Term Paper, 2007, 11 Pages
Acquired Childhood Aphasia with Focus on Landau-Kleffner Syndrome
“Aphasia is the neurological term for any language disorder that results from brain damage caused by disease or trauma.” 1 The disorder is not exclusively found in adults, but may also occur in children. To lose the ability to understand and produce language may be a major catastrophe for children and has enormous consequences for their whole life, even if speech is regained after some time. 2 Therefore, it is astonishing how little is known about the subject and how controversially it is discussed in literature. This paper introduces into acquired childhood aphasia with focus on a syndrome called Landau-Kleffner Syndrome, in which aphasia and epilepsy are combined. Landau-Kleffner Syndrome will be discussed in regard to symptoms, aetiology, therapy and prognosis. Moreover, it will be compared to other forms of acquired childhood aphasia.
Speech disorders in children can be subdivided into two groups: developmental language disorders (for example stuttering) and aphasia. The former occur prior to language emergence and may have many different causes. The latter can be subdivided into congenital aphasia and acquired aphasia. Congenital aphasia is caused prenatal or perinatal whereas acquired aphasia always occurs postnatal. 3 The focus of this paper will be on acquired aphasia in childhood. It is defined as the “deterioration in language performance as a result of cerebral affections.” 4 Thus, acquired aphasia is the reduction or loss of language functions that have been acquired before. Therefore, language acquisition has to be (at least partially) completed. The linguistic symptoms can include all parts of language (that is phonology, morphology, semantics, syntax and lexicon). Both receptive and productive language skills can be affected and the child may not only have problems with spontaneous speech, but also with alphabetisating and repeating words and sentences. The constitution and severity of the different symptoms vary and depend on individual factors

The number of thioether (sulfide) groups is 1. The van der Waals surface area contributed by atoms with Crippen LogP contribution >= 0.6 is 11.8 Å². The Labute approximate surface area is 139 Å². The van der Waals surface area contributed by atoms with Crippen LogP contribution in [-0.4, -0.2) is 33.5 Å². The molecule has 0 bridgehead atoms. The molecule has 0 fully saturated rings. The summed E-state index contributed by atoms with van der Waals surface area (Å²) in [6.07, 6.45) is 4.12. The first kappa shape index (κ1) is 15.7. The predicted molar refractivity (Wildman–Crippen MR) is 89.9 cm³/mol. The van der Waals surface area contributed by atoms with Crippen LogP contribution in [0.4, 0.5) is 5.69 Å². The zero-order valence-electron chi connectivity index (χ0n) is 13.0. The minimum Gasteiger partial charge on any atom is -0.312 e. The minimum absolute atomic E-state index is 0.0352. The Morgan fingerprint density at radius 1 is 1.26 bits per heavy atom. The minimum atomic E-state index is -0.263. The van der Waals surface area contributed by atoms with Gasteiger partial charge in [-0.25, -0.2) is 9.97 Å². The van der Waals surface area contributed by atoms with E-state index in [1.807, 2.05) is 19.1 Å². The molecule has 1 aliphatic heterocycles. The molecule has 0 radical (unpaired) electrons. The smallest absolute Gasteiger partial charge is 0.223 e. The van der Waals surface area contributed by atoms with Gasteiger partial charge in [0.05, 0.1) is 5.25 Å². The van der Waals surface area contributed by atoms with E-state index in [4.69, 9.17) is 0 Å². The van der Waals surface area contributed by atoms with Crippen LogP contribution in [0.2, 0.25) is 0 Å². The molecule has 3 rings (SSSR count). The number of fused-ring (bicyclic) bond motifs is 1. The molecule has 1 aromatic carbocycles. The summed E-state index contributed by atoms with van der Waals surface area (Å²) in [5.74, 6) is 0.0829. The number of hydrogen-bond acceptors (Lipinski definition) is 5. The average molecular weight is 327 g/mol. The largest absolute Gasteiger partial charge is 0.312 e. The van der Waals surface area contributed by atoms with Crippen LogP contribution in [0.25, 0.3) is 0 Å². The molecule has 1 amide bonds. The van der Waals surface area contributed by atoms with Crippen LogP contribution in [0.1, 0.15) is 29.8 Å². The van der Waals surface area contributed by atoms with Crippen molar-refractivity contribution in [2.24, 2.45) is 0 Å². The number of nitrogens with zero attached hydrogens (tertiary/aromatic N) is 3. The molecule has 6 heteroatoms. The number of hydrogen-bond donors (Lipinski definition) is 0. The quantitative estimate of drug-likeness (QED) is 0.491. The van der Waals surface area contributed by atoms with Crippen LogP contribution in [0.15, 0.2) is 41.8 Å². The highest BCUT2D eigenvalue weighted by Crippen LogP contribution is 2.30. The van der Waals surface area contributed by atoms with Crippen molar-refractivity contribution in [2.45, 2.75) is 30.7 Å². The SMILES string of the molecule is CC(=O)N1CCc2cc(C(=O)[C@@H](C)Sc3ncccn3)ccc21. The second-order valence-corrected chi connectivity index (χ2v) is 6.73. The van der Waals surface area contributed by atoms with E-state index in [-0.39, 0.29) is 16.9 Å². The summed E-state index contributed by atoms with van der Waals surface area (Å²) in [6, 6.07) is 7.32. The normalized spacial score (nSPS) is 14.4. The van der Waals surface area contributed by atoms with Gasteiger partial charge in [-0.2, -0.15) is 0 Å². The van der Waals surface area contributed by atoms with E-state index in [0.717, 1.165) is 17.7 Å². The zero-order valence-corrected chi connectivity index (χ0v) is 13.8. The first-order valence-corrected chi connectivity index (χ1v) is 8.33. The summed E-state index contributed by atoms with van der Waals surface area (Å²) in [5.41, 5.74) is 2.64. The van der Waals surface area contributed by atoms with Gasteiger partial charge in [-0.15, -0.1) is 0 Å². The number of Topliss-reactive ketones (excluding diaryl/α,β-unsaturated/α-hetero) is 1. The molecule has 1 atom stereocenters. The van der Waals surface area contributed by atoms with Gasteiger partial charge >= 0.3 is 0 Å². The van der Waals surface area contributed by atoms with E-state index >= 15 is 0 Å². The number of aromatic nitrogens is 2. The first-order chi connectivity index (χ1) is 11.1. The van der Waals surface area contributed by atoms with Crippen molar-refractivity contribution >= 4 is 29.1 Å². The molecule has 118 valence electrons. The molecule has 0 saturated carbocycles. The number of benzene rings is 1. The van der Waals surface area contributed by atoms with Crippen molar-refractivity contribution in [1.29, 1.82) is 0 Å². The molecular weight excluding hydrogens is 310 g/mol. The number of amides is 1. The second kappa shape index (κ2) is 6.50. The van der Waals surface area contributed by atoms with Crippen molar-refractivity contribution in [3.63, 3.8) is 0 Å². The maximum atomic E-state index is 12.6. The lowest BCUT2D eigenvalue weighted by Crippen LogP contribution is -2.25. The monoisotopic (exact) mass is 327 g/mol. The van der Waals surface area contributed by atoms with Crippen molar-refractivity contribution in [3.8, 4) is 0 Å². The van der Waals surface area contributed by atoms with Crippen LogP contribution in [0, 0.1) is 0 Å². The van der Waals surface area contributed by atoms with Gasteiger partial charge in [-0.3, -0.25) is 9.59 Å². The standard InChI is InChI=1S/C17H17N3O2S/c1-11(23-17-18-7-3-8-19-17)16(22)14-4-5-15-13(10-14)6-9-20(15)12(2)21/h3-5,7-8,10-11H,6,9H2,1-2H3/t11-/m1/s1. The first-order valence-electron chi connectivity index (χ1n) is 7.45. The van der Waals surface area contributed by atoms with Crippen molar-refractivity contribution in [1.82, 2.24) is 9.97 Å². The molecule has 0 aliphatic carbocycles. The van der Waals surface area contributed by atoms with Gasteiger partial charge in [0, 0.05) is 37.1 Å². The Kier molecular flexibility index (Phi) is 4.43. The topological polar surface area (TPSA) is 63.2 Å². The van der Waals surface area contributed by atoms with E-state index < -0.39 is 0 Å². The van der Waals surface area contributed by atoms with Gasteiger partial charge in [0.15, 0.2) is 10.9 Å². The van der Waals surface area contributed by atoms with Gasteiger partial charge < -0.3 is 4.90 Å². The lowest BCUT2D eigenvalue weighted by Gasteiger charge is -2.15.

1 Victoria Fromkin, Robert Rodman, and Nina Hyams, An Introduction to Language, 7 th ed. (Boston: Thomson Heile, 2003) 37.
2 Neil Gordon, “Acquired Aphasia in Childhood: the Landau-Kleffner Syndrome,” Developmental Medicine and Child Neurology 32 (1990): 270.
3 Katharina Rupp, „Die erworbene Aphasie im Kindesalter: Eine katamnestische Untersuchung,“ MS thesis, Universität Bielefeld, 2006, 39-40, 20 July 2007 <http://www.aphasiker-kinder.de/plone/navigations/dpttree.2005-03-03.4975088807/dpttreeitem.2005-03-03.6533924892/dpttreeitem.2005-03-04.4534070440/dpt_html_view>.
4 Macdonald, Critchley, Aphasiology and Other Aspects of Language (London: Arnold, 1970) 278.
Term Paper, 22 Pages
Term Paper, 22 Pages
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